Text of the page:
MUMBAI (Reuters) - India, one of the world’s largest markets for pharmaceuticals is drawing up its first set of marketing rules for drugmakers, restricting gifts and trips offered to doctors and pharmacists to 1,000 rupees ($15), according to a draft proposal seen by Reuters.
Such rules are common overseas, but are not set in stone in India, where campaigners have long demanded a crackdown on unethical selling practices that include gifts ranging from electrical appliances to foreign trips to woo physicians and pharmacists into prescribing and stocking specific medicines.
The country has voluntary marketing guidelines for drugmakers, but critics say they are ineffective.
“In India, corruption and bribery of doctors is widespread,” said Samiran Nundy, a leading gastrointestinal surgeon. “I’ve seen a range of ways in which this works, from presents to doctors to paying for them to attend conferences.”
“It’s great that marketing rules are coming into place,” he added. “I hope that these will be enforced.”
Besides limiting marketing spend, the draft proposal drawn up the Department of Pharmaceuticals (DoP) and under review of India’s law ministry, also forbids drugmakers from making false claims on the curative abilities and efficacy of drugs.
An official at the DoP declined to comment on the draft’s specifics, but confirmed to Reuters that the order was under review, though the implementation date for the rules is not set.
The draft says a failure to abide by the rules would result in a marketing ban on a drugmaker for up to a year, or more, depending on the degree of the violation. It would also lead to confiscation of all packs of the company’s highest-selling drug brands, which would then be given away to government hospitals.
Companies would also be able to turn a marketing suspension order into a fine, according to the proposal, by paying penalties of between 500,000 rupees ($7,800) and 100 million rupees ($1.56 million), depending on the order’s severity.
The rules limit the number of free samples a company can offer a doctor to full treatment courses for three patients.
But they don’t specify that the only new medicine samples can be given away for free, noted Amitava Guha, national co-covener of the healthcare-focused civil society group Jan Swasthya Abhiyan.
“If this is applicable to all medicines of a company, there will be no change in the present situation,” he said, calling it a major loophole that the companies could exploit.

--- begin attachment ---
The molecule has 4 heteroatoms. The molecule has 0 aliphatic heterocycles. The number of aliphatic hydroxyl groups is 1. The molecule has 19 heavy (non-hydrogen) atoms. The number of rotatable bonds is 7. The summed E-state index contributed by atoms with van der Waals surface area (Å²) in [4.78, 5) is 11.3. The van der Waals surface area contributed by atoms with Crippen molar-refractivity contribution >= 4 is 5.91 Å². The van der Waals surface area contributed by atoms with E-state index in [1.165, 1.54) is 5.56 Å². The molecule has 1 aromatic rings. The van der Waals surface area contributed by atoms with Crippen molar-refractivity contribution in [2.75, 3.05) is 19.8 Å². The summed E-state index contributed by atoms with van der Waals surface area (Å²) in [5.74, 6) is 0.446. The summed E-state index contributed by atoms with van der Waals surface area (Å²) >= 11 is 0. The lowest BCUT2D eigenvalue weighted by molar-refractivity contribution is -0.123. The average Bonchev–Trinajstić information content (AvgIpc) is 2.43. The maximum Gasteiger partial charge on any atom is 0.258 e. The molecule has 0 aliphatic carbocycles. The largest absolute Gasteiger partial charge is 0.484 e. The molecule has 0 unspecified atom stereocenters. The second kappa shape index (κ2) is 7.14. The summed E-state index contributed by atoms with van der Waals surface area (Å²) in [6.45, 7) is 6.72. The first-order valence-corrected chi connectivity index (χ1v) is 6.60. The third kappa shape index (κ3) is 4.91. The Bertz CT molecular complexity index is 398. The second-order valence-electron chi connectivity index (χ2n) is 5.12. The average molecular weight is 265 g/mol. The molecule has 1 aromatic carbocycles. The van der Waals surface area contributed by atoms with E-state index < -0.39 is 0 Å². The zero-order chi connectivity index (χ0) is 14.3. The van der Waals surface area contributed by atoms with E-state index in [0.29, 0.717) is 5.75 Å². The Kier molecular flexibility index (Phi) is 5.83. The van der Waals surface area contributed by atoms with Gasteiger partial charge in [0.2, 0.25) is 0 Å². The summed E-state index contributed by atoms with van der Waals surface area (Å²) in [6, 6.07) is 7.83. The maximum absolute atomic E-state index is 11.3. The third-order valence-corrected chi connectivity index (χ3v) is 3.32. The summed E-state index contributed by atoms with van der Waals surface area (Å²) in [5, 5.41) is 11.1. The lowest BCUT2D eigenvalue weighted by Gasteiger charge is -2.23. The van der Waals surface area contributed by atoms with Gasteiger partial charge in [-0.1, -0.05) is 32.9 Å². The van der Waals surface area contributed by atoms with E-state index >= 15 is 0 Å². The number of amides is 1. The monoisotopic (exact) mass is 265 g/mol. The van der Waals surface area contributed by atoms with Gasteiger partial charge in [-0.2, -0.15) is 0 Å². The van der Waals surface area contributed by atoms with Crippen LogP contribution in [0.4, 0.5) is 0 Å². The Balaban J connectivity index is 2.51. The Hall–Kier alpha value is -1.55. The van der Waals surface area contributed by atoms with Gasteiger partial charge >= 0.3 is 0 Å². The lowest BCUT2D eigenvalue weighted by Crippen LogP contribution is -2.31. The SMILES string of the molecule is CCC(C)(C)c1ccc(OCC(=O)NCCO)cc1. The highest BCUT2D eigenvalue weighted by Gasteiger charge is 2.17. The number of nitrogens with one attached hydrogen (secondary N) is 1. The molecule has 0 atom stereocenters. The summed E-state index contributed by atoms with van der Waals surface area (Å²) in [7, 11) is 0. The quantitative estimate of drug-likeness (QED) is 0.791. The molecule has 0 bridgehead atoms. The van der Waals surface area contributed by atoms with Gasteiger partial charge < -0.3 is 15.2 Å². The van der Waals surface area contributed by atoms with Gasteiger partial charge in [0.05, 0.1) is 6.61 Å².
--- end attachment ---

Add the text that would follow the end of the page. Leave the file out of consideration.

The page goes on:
He also said the marketing ban penalty was vague as it did not specify if it would bar the company from marketing all, or specific products. The penalty would be “meaningless” for a single product, as drug company salesmen market in private meetings so there is no material evidence, Guha said.
The Indian Pharmaceutical Association (IPA), a lobby group of India’s largest drugmakers, said it supports mandatory rules for curbing undesirable marketing practices, but they should be transparent, easy to implement and unambiguous.
This “should not be reduced to yet another “Inspector Raj,” IPA Secretary General D.G. Shah said, adding that rules should also address the need for doctors’ continuing medical education.
“Someone has to take responsibility of keeping doctors up to date with the latest advances in the field of medicines.”
The draft rules allow drugmakers to sponsor trips for doctors, pharmacists and relatives to attend seminars, medical conferences or scientific meetings, so long as the companies maintain a record of the minutes, expenses and agenda.
In a letter last year, Tapan Sen, a member of India’s upper house of parliament, urged the government to act on drafting a mandatory code on the marketing of pharmaceuticals, citing irregular practices by several companies.
Indian media reported that the letter said the country’s largest drugmaker, Sun Pharma, Abbott India and privately-held Macleods Pharmaceuticals were among drugmakers found to have sent doctors on “pleasure trips”.
Abbott said at the time that it had a strict policy against providing gifts and other incentives to doctors, while Macleods refuted the allegations.
Sun told Reuters it organises “continuous medical education” programmes to educate doctors, not promote its products, and these are compliant with the voluntary marketing guidelines set by the government in 2015.
The current draft says companies will be allowed to organise screening camps or awareness campaigns at public health centres, but it bars advertising by stealth and mandates that doctors involved in such events be paid commensurate to their average daily income.
To ensure implementation of the rules, an ‘Ethics Compliance Officer’ of the rank of joint secretary to the Indian government would be appointed.
Pharmaceutical marketing practices have long been a subject of controversy globally. In India, where health insurance is scarce and many rely on pharmacists for medical advice, critics say sketchy practices have led to over-prescription of strong cocktail drugs, causing drug-resistance.
GlaxoSmithKline was battered by a bribery scandal in China that landed it with a record $490 million fine in 2014.
It went on to slash the number of sales reps and overhaul its business globally, stopping sales-based incentives for drug reps and reducing paid junkets for doctors.
Editing by Euan Rocha, Raju Gopalakrishnan and David Evans